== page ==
We used LEO 982 field emission (FE) scanning electron microscopy (SEM) to obtain secondary electron (SE) image and backscattered electron (BSE) image and X-ray diffraction pattern of the spotted area on ITO coating. Electron interaction modeling was performed for elements of interest. Light microscopy (LM) was performed with Leica DMR light microscope (Nomarski objectives) with a built-in camera model 300 from Leica.
4. Results and discussion
4.1 Light microscopy image
Fig.2 is the LM image of the spot area on the ITO coating. The polishing marks produced during the MRF process due to the interaction between polishing abrasives and ITO coating are clearly displayed on the polished surface.
Fig.2 Light microscope image of the spot area on the ITO coating (spot #1)
4.2 Secondary electron image
Fig.3 shows the topography of the polished ITO coating. All the images were taken with short working distance and under low accelerating voltages. As shown in Fig.3(a), the surface has obvious polishing marks generated during the polishing process due to the interaction between the abrasive particles and ITO layer which corresponds to the results observed from LM image. Additionally, the surface exhibits some particles which might be the hard polishing abrasive particles embedded in the ITO surface. Fig.3(b) magnifies the embedded particles which display an onion-ring like structure possibly caused by the MRF polishing process. Unfortunately, we were not able to further confirm the composition of this embedded particle. Fig.3(c) shows the surface topography of the polished area of spot #2 where the surface exhibits groove-like structure with one component embedded in between the other one.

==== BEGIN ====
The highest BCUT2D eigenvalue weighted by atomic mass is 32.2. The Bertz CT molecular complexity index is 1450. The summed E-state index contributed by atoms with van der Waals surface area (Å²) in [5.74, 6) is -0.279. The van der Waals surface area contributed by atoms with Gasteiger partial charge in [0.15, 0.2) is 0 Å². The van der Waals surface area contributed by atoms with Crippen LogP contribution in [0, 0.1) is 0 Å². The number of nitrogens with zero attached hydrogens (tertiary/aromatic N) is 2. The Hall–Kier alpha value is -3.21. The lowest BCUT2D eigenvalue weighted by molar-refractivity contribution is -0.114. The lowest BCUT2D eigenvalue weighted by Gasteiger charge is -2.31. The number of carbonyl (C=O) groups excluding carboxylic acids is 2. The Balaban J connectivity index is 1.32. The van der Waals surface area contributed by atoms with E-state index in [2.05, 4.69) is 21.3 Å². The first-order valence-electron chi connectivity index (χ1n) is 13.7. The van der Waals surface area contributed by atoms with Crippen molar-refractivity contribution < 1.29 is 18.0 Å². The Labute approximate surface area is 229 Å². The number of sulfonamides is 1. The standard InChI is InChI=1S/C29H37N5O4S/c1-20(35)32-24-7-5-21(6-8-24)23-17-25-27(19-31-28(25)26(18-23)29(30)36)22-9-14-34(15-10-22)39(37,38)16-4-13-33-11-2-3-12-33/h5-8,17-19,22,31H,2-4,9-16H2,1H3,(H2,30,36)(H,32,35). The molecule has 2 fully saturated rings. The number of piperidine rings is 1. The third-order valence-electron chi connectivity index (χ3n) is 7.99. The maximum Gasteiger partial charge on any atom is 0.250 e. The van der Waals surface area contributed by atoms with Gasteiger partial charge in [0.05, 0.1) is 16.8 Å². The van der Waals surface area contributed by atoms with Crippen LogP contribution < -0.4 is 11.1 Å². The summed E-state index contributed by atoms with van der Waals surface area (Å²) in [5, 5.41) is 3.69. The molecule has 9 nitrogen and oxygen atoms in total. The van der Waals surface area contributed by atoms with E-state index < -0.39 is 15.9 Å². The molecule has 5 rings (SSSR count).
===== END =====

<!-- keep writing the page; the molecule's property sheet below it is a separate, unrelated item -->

Fig.3 SEM image of polishing marks within the spot area on ITO surface: (a) polishing marks (spot #1); (b) enlarged view of abrasive particles embedded in ITO surface (spot #1); (c) enlarged view of polishing marks (spot #2)
4.3 Backscattered electron image in a mixed mode
Fig.4 shows the mix mode image of spot area of ITO surface (spot #2). The mix mode, by name, is a method containing both SE and BSE information. From Fig.4, we can see clearly two different phases exist on the ITO surface. One is supposed to be the ITO coating (grey area in Fig.4). The other phase, existing between the grooves left on the ITO surface during polishing (white area in Fig.4), might be the MR fluid leftover and dried on the surface.
Fig.4 Mix mode image of the spot area on ITO surface (spot #2)
4.4 X-ray diffraction pattern
Fig.5 shows the X-ray diffraction pattern of the spot area on the ITO surface (spot #2). Elements such as In and Sn are detected which are the composition of ITO coating on the glass. As we know, the ITO is about only 60nm thick. The accelerated X-ray electron will easily penetrate through the ITO coating and interact with the glass. So, metal elements like Na, Mg and Ca are also observed. Pd is from the conductive coating we generated using the sputter coater.